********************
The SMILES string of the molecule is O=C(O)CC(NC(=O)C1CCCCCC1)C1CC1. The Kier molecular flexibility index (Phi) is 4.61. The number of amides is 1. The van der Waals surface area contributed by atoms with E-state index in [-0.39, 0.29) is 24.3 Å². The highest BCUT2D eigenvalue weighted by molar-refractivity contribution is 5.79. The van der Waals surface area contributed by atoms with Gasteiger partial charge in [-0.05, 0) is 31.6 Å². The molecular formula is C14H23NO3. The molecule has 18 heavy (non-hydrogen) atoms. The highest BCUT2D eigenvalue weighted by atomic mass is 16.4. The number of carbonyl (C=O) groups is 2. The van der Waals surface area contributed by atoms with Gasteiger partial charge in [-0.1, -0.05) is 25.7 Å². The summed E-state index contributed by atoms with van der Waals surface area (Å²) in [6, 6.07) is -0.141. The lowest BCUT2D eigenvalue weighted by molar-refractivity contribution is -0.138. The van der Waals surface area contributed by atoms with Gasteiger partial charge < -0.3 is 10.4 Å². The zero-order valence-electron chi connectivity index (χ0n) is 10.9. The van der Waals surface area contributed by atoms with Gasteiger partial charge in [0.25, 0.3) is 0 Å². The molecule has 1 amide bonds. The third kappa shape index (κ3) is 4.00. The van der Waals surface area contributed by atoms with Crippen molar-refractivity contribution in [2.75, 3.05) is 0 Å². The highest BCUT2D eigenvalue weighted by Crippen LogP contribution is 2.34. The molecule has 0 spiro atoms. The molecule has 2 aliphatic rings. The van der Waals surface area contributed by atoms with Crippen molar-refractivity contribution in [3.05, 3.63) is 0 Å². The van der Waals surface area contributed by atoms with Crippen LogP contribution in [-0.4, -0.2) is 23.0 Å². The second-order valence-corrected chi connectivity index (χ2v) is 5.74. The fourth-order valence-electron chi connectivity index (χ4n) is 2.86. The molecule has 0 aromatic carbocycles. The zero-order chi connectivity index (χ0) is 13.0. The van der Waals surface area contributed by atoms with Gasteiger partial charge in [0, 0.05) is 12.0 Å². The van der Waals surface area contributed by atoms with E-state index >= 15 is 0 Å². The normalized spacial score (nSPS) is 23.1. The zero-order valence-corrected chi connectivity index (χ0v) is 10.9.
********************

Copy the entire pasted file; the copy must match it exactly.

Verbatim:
The SMILES string of the molecule is O=C(O)CC(NC(=O)C1CCCCCC1)C1CC1. The Kier molecular flexibility index (Phi) is 4.61. The number of amides is 1. The van der Waals surface area contributed by atoms with E-state index in [-0.39, 0.29) is 24.3 Å². The highest BCUT2D eigenvalue weighted by molar-refractivity contribution is 5.79. The van der Waals surface area contributed by atoms with Gasteiger partial charge in [-0.05, 0) is 31.6 Å². The molecular formula is C14H23NO3. The molecule has 18 heavy (non-hydrogen) atoms. The highest BCUT2D eigenvalue weighted by atomic mass is 16.4. The number of carbonyl (C=O) groups is 2. The van der Waals surface area contributed by atoms with Gasteiger partial charge in [-0.1, -0.05) is 25.7 Å². The summed E-state index contributed by atoms with van der Waals surface area (Å²) in [6, 6.07) is -0.141. The lowest BCUT2D eigenvalue weighted by molar-refractivity contribution is -0.138. The van der Waals surface area contributed by atoms with Gasteiger partial charge < -0.3 is 10.4 Å². The zero-order valence-electron chi connectivity index (χ0n) is 10.9. The van der Waals surface area contributed by atoms with Gasteiger partial charge in [0.25, 0.3) is 0 Å². The molecule has 1 amide bonds. The third kappa shape index (κ3) is 4.00. The van der Waals surface area contributed by atoms with Crippen molar-refractivity contribution in [2.75, 3.05) is 0 Å². The highest BCUT2D eigenvalue weighted by Crippen LogP contribution is 2.34. The molecule has 0 spiro atoms. The molecule has 2 aliphatic rings. The van der Waals surface area contributed by atoms with Crippen molar-refractivity contribution in [3.05, 3.63) is 0 Å². The van der Waals surface area contributed by atoms with Crippen LogP contribution in [-0.4, -0.2) is 23.0 Å². The second-order valence-corrected chi connectivity index (χ2v) is 5.74. The fourth-order valence-electron chi connectivity index (χ4n) is 2.86. The molecule has 0 aromatic carbocycles. The zero-order chi connectivity index (χ0) is 13.0. The van der Waals surface area contributed by atoms with Gasteiger partial charge in [0, 0.05) is 12.0 Å². The van der Waals surface area contributed by atoms with E-state index >= 15 is 0 Å². The normalized spacial score (nSPS) is 23.1. The zero-order valence-corrected chi connectivity index (χ0v) is 10.9.